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Old 1st February 2018
RobEW RobEW is offline
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Dim light photography - technique?

Another of my beginnner questions since some of you are sometimes kind enough to advise.

I'm out with photography club this evening we'll be going on an evening shoot by the river (Trent Bridge, Nottingham) to practice dim light technique. Not something I've done much of, so I'm wondering about technique, equipment, settings etc.

I suppose tripod stabilisation turned off, wide aperture lenses, higher ISO if there is subject movement which we don't want to show, long exposures (maybe I need to remind myself of the difference between bulb, time, live bulb, live time & live comp), wide apertures if depth of field permits. Do I need remote shutter or delay or electronic shutter? (I guess any shudder is less significant if there's a longer exposure, but still best avoided). No flash I guess if I'm distant from subject, but maybe an opportunity to try light painting methods? In which case bring a torch? Or maybe even flashguns triggered manually while wandering in the scene rather than by the camera? Or maybe light trails if the road is in the frame.

New area for me and lots to explore. I think one vital area of equipment will be thermals and good gloves. :-)
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Old 1st February 2018
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Re: Dim light photography - technique?

Remember you can put on 2 sec or 12 sec delay (if on tripod) and anti-shock can help a bit sometimes.
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Old 1st February 2018
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Re: Dim light photography - technique?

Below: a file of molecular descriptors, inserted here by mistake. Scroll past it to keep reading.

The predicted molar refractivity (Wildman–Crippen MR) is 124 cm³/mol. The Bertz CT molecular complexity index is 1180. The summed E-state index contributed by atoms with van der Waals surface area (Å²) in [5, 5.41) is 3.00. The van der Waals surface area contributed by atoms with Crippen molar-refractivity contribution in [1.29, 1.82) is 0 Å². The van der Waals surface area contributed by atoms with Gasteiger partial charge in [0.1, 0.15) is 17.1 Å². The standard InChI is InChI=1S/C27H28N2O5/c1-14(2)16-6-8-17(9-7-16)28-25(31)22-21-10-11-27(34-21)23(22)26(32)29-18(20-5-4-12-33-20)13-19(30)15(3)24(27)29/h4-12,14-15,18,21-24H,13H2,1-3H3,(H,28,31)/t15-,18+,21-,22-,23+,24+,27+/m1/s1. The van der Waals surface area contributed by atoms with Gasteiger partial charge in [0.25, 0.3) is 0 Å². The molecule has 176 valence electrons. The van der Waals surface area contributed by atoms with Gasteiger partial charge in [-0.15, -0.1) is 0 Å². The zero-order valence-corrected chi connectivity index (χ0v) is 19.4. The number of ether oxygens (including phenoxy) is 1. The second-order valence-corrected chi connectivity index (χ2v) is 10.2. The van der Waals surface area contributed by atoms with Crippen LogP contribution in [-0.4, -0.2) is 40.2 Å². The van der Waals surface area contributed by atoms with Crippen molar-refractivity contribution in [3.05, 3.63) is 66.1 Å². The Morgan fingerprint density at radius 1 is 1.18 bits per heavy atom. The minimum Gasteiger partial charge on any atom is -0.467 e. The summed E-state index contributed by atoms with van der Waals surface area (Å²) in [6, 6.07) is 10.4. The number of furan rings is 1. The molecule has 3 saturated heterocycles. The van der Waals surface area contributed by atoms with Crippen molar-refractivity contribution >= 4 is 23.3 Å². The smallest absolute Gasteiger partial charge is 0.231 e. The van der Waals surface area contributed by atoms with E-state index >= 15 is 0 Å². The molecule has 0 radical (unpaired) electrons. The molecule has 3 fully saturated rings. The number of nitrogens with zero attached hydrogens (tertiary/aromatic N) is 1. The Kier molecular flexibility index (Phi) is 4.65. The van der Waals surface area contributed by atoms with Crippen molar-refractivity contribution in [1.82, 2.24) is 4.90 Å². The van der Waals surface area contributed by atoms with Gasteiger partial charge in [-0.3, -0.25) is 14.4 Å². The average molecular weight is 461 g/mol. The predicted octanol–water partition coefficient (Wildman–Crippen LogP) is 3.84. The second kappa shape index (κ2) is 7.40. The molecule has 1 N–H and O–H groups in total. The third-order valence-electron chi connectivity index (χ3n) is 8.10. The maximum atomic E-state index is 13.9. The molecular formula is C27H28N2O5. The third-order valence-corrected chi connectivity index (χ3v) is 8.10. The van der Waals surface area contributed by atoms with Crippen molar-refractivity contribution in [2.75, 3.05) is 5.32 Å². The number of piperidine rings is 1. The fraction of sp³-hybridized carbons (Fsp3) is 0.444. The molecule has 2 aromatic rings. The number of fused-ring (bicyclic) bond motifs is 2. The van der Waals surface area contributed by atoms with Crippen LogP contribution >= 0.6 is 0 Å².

One point to bear in mind - do you want to retain the ambience of the dim lighting? Modern high-sensitivity sensors and wide aperture lenses can, all to easily, make an atmospheric night scene look as though it was shot in broad daylight!
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Old 1st February 2018
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Re: Dim light photography - technique?

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Originally Posted by MikeOxon View Post
One point to bear in mind - do you want to retain the ambience of the dim lighting? Modern high-sensitivity sensors and wide aperture lenses can, all to easily, make an atmospheric night scene look as though it was shot in broad daylight!
Sounds like a negative exposure compensation needed. Except I will probably use manual for a change. Normally use aperture priority but I don't think that supports long exposures.
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Old 1st February 2018
Petrochemist Petrochemist is offline
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Re: Dim light photography - technique?

Quote:
Originally Posted by RobEW View Post
Sounds like a negative exposure compensation needed. Except I will probably use manual for a change. Normally use aperture priority but I don't think that supports long exposures.
That depends on how long the exposures are. I know some of my cameras Av works to 1 minute. Beyond that a remote is really needed as its press to start & again to stop.
Most of the time for night shots Av with -ve EC works brilliantly for me.
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Old 3rd February 2018
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Re: Dim light photography - technique?

Thanks for suggestions. I'm still learning. Inciendeally I just discovered this group https://www.facebook.com/groups/272462203255581/ (Hope it's not bad form to mention other forums here ...)
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